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Scientist concerned at plummeting nutrient levels

By Lorraine Heller , 15-Mar-2006

Nutrient levels in fruits, vegetables and some food crops have dramatically declined in the past 50 years, something that could further push consumers to opting for more nutritious organic goods.

The primary reason for the decline in nutrient content and quality of several foods is the way the food is grown, processed and prepared, according to Donald Davis, a biochemist at the University of Texas.

 

"High-yield crops grow bigger or faster, but are not necessarily able to make or uptake sufficient nutrients to maintain their nutritional value," said Davis at a recent meeting of the American Association for the Advancement of Science (AAAS) in St Louis.

 

Recent studies of vegetables, fruits and wheat have revealed a 5 to 35 percent decline in concentrations of some vitamins, minerals and protein over the last half-century, a phenomenon that has come to be known as 'the dilution effect.'

 

And according to Davis, an important research goal would now be to find ways to maintain yield levels while reversing dilution effects.

 

Other changes in agriculture during the last 50 years include the widespread use of pesticides, plant growth regulators, and highly soluble sources of plant nutrients, along with decreased use of humus-containing fertilizers.

 

Recent studies, which have tested the effects on antioxidant levels of reversing these changes, have revealed that several organic growing methods can increase the broad antioxidant content of produce.

 

"On average, antioxidant levels increased by about 30 percent in carefully designed comparative trials," said Davis. "Organically grown produce offers significantly enhanced health-promoting qualities, contributing to the achievement of important national public health goals."

 

But fruits and vegetables are not the only products becoming less nutritious. Dr David Thomas, a primary healthcare practitioner and independent researcher recently made a comparison of government nutritional tables published in the UK in 1940, and again in 2002. His findings, which were published by the Food Commission last month, certainly make for alarming reading.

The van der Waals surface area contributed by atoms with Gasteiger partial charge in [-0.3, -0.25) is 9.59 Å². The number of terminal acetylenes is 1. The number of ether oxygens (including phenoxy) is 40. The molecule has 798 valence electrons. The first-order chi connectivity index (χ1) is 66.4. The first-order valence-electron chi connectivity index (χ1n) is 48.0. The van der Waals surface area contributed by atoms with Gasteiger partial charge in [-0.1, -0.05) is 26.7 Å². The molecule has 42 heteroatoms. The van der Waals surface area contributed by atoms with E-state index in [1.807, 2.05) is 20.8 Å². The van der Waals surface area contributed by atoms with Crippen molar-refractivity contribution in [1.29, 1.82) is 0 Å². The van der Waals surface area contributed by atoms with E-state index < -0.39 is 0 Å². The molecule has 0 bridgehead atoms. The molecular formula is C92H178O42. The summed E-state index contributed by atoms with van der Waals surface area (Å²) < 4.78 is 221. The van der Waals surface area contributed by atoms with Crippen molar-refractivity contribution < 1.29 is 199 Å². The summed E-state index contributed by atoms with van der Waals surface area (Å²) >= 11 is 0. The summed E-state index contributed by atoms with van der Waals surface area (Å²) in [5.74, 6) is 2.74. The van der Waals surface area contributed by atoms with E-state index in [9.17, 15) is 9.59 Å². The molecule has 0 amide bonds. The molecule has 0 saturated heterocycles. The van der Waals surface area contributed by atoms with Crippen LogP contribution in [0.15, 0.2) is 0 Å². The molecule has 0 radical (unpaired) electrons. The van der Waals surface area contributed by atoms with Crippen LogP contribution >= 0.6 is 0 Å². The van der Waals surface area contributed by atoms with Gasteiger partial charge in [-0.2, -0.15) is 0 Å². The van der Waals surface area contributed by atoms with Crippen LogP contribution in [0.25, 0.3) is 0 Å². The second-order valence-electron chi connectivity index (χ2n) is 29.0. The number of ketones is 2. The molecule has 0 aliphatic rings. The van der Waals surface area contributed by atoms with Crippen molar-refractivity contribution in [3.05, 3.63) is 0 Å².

For example, the iron content in 15 different varieties of meat had decreased on average by 47 percent, with some products showing a fall as high as 80 per cent, while the iron content of milk had dropped by over 60 per cent.

 

Copper and magnesium, essential for enzyme functioning, also showed losses in meat products. Magnesium levels have typically fallen by 10 per cent while copper levels have fallen by 60 per cent.

 

Thomas argues that the gradual degradation of the micronutrient value of food must be tackled by industry, consumers and regulators.

 

And perhaps the most immediate way to overcome this deficiency is through the use of functional food ingredients.

 

Indeed, the market for functional food has soared in recent years, on the back of a growth in demand for vitamin-fortified, heart-healthy and organic food. Increasingly, companies are developing healthier products and using health messages in their marketing campaigns.

 

The recent AAAS symposium highlighted how consumers need to select foods naturally high in antioxidants and vitamins, and learn how to prepare and store them in ways that retain antioxidants.

 

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